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Stick to your lane: Hidden order in chaotic crowds

Stick to your lane: Hidden order in chaotic crowds
Credit: University of Bath

Have you ever wondered how pedestrians 'know' to fall into lanes when they are moving through a crowd, without the matter being discussed or even given conscious thought?

A new developed by mathematicians at the University of Bath led by Professor Tim Rogers explains this phenomenon, and is able to predict when lanes will be curved as well as straight. The theory can even describe the tilt of a wonky lane when people are in the habit of passing on one side rather than the other (for instance, in a situation where they are often reminded to 'pass on the right').

This unifies conflicting viewpoints on the origin of lane formation, and it reveals a new class of structures that in daily life may go unnoticed. The discovery, reported in Science, constitutes a major advance in the interdisciplinary science of 'active matter'—the study of group behaviors in interacting populations ranging in scale from bacteria to herds of animals.

Tested in arenas

To test their theory, the researchers asked a group of volunteers to walk across an experimental arena that mimicked different layouts, with changes to entrance and exit gates.

One arena was set up in the style of King's Cross Station in London. When the researchers looked at the from the experiment, they observed mathematical patterns taking shape in real life.

Professor Rogers said, "At a glance, a crowd of pedestrians attempting to pass through two gates might seem disorderly but when you look more closely, you see the hidden structure. Depending on the layout of the space, you may observe either the classic straight lanes or more complex curved patterns such as ellipses, parabolas, and hyperbolas."

Lane formation

The single-file processions formed at busy zebra crossings are only one example of lane formation, and this study is likely to have implications for a range of scientific disciplines, particularly in the fields of physics and biology. Similar structures can also be formed by inanimate molecules, such as charged particles or organelles in a cell.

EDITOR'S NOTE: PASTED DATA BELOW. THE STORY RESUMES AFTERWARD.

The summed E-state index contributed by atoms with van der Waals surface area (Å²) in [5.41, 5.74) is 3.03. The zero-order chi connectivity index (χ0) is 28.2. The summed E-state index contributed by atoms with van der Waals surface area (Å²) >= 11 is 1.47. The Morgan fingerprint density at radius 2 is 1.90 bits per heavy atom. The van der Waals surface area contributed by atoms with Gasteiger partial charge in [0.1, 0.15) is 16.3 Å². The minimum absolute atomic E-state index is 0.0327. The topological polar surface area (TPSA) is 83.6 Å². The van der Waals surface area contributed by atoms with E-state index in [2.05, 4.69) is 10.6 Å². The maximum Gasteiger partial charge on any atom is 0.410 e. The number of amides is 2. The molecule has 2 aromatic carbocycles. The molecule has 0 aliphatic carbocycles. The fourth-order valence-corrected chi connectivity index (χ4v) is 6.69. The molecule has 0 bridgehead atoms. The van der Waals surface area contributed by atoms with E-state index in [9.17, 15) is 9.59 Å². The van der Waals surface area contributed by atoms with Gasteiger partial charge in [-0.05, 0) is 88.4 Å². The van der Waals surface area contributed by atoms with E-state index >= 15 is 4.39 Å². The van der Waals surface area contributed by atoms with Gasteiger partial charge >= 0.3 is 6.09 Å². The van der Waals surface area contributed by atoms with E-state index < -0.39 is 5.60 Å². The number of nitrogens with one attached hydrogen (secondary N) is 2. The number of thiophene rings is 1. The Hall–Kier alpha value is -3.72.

Until now, scientists have given several different explanations for why human crowds and other active systems naturally self-organize into lanes, but none of these theories have been verified. The Bath team used a new analytical approach, inspired by Albert Einstein's theory of Brownian motion, which makes predictions that can be tested.

Encouraged by the way their theory agreed with the numerical simulations of colliding particles, they then teamed up with Professor Bogdan Bacik—an experimentalist from the Academy of Physical Education in Katowice, Poland—and ran a series of experiments (such as the one modeled on King's Cross) using human crowds.

Lead author Dr. Karol Bacik said, "Lane formation doesn't require conscious thought—the participants of the experiment were not aware that they had arranged themselves into well-defined mathematical curves."

"The order emerges spontaneously when two groups with different objectives cross paths in a crowded space and try to avoid crashing into each other. The cumulative effect of lots of individual decisions inadvertently results in lanes forming."

The researchers also tested the effects of externally imposed traffic rules—namely, they instructed the participants to pass others on the right. In agreement with the theoretical prediction, adding this rule changed the lane structure.

"When pedestrians have a preference for right turns, the lanes end up tilting and this introduces frustration that slows people down," said Dr. Bacik.

"What we've developed is a neat mathematical theory that forecasts the propensity for lane formation in any given system," said Professor Rogers. "We now know that much more structure exists than previously thought."

More information: Science (2023), DOI: 10.1126/science.add8091.

Journal information: Science

Provided by University of Bath

Citation: Stick to your lane: Hidden order in chaotic crowds (2023, March 3) retrieved 28 March 2023 from
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